Other stories filed under Feature
Drill Team Observation
September 10, 2018
- The dance hallway was filled with the quiet voices of only a few First Ladies and the smell of greasy burgers and salty French fries. They talked amongst themselves, mostly about how to put on their hat covers so they weren’t forced to bring their hat boxes.
It was nearly 11:00 A.M. when the girls moved into the new dance room. Senior Captain Elizabeth Eckles reminded the girls of where their ponytails need to sit on their heads and called for bag checks.
The girls moved into their squads of about five and sat in circles to check that they have every little thing they’d need. They pulled out tights, pantyhose, two pairs of jazz shoes, knee pads, ponchos, and everything in between. Their uniforms were sparkling in the bright lights of the dance room as they checked they had every piece.
After Drill Team Director Kayla Norman and Assistant Director Lacey VanBuskirk walked in, the girls ran through their routine twice, took a group photo, and then we were off.
The aisle of the bus was crowded with girls putting their hat boxes and garment bags in the shelf above their seats. They hung up their water jugs on the bars of the shelf. Mrs. Norman had them count themselves off before we could leave.
The bus was loud with their excited voices, discussing music to listen to and anticipating the day ahead.
The back of the bus was quiet, mostly filled with rookies listening to their music. Their heads nodded along to the beat.
A shriek came from the front of the bus, and all that could be heard throughout was laughter. Mrs. Norman turned around questioningly, and the girls filled her in on everything, and by the end, half the bus huddled around while Mrs. Norman laughed harder than the rest of them.
The bus quieted down after that, and soon the only sound from the back of the bus was the smack of Sophomore Priscila Rosa’s hand against her water jug to keep it from swinging.
We were nearing the end of the ride when Elizabeth Eckles came down the aisles saying “Everybody needs to spray their hair again!” She walked through the bus helping girls respray their hair, and making sure they all have their lipstick on.
I sat in the stands with Mrs. Norman, Mrs. VanBuskirk, and the drill team managers while the team lined up on yard lines for practice.
There wasn’t much activity waiting on the other teams to arrive. The First Ladies sat on the sidelines and stretched until everyone else got there.
The teams practiced their routine for about an hour and a half while all the directors discussed their teams and caught up with their friends.
The teams in the class were led through stretches and warmups before learning a small routine.
Each direction was always followed by “yes ma’am,” even after their instructor told them not to. The First Ladies all smiled widely as they danced and migrated to Elizabeth, always putting her at their center. She’s always leading the team, even when she doesn’t realize it. They follow her endlessly.
After the class was a special presentation in the auditorium. It was kind of a secret. Even Mrs. Norman didn’t know what was going to happen.
Past and present industry members of the dance department gave a beautiful improv performance. It was so indescribable, and it brought tears to the eyes of many girls in that room, including myself.
The Rangerettes were founded by Gussie Nell Davis in 1939, and debuted in 1940 as the first drill team in the entire world. Yes, the world.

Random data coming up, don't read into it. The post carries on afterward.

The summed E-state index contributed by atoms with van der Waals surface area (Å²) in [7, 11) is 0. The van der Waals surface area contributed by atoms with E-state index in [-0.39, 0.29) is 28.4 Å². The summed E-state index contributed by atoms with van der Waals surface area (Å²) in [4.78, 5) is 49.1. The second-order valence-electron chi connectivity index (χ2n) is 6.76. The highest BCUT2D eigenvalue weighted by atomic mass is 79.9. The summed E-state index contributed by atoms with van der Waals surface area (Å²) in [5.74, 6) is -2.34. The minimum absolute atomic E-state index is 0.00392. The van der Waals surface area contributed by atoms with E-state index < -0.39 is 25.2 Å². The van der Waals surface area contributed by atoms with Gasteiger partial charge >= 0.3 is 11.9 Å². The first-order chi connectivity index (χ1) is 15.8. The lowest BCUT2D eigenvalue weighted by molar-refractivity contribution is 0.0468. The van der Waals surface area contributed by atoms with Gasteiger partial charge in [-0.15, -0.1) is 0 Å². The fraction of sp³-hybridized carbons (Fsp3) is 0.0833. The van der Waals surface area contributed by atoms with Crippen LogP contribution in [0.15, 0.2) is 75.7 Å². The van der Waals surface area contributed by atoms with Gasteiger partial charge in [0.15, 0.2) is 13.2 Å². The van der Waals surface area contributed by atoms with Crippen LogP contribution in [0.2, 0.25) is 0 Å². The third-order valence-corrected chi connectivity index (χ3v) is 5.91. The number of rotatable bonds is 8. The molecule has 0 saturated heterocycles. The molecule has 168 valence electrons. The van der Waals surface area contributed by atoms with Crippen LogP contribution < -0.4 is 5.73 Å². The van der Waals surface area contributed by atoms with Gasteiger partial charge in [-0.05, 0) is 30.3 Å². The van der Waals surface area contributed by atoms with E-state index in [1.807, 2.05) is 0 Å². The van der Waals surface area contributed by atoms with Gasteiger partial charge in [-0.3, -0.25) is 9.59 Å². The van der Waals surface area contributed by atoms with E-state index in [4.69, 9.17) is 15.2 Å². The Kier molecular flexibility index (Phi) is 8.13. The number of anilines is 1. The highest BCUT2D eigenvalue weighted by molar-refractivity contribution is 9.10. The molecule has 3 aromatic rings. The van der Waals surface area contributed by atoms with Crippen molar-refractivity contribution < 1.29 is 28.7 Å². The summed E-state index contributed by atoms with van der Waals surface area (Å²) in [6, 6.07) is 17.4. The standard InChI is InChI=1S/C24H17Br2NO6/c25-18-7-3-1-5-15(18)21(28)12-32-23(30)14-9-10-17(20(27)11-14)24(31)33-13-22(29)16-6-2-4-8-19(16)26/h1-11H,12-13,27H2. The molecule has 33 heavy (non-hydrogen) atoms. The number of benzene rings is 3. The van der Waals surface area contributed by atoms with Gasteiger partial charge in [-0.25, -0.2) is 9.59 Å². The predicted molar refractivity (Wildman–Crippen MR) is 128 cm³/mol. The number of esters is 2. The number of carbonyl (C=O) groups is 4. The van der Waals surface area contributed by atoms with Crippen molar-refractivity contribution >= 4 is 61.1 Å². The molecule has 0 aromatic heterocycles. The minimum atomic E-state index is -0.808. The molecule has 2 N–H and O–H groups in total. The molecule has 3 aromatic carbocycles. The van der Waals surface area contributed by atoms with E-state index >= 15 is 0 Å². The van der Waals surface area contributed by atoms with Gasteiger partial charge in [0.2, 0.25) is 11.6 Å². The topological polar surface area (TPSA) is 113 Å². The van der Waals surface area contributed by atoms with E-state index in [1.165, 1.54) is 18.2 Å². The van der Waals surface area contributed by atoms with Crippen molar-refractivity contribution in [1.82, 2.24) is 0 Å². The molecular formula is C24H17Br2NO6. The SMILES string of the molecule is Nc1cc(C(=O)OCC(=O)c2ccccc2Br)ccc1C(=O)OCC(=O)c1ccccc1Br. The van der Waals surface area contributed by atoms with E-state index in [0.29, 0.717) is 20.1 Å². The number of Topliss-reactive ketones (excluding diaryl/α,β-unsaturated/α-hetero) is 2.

Jackie Johnson Ray, better known as The K-Girl, came to Kilgore College to tell us the story of how she became the K-Girl. More accurately, she told us a story of fate.
In 1966, Ray joined the 26th Rangerette line. That same year, Gussie Nell Davis decided the Rangerettes needed a logo. She had the girls pose for a photographer that summer, and the photographer just happened to take a photo of Ray striking an unusual pose.
On Labor Day, Davis called Ray in early in the morning. Ray was planning on going to the lake with her boyfriend, but as she told him, “Rangerettes come first.” She was in that pose all day being rearranged and adjusted until finally she was set in the infamous “K” pose. An artist drew her in that pose, and it was done.
She didn’t even find out about the K-Girl until the 70s when she went to visit the Rangerette museum and saw the 10-foot-tall logo on the outside wall of the Rangerette Museum.
Ray finished her story by telling us to always remember her story when we thought about being “sick” for something we don’t want to do. If she had been “sick” that day, she never would’ve become The K-Girl.
After dinner, we headed to the stadium for the game. It was raining. Not hard. But enough. We sat in the bus for first quarter.
We made the most of our time in the back of the bus.
Someone asked what kind of animal everyone would be. Sophomore Baliegh Allen responded “I’m a zucchini!”
We got into arguments about our favorite tv show pairings. Stephen and Elena, or Damon and Elena. Michael and Jane, or Rafael and Jane.
Embarrassing pictures were edited and AirDropped. The ABCs and All I Want For Christmas Is You were most definitely sang.
Of course, our bus shenanigans were eventually put to an end when the second quarter started. Girls were scrambling to perfect their hair and lipstick a final time, only allowed to bring their pom poms for their halftime performance. We get off the bus just as senior Chelsea Allen says, “First Ladies never drink water!”
The First Ladies, along with over a dozen teams from other schools in Texas, entered the field strong and full of pride. Every face was plastered with a smile, their eyes shifting along the audience as they ran through the drill in their heads.
Their uniforms and pom poms sparkled in the stadium lights. Every step was flawlessly executed and every smile was genuine. Despite the majority of the spotlight being on the Rangerettes, every First Lady stole the rest.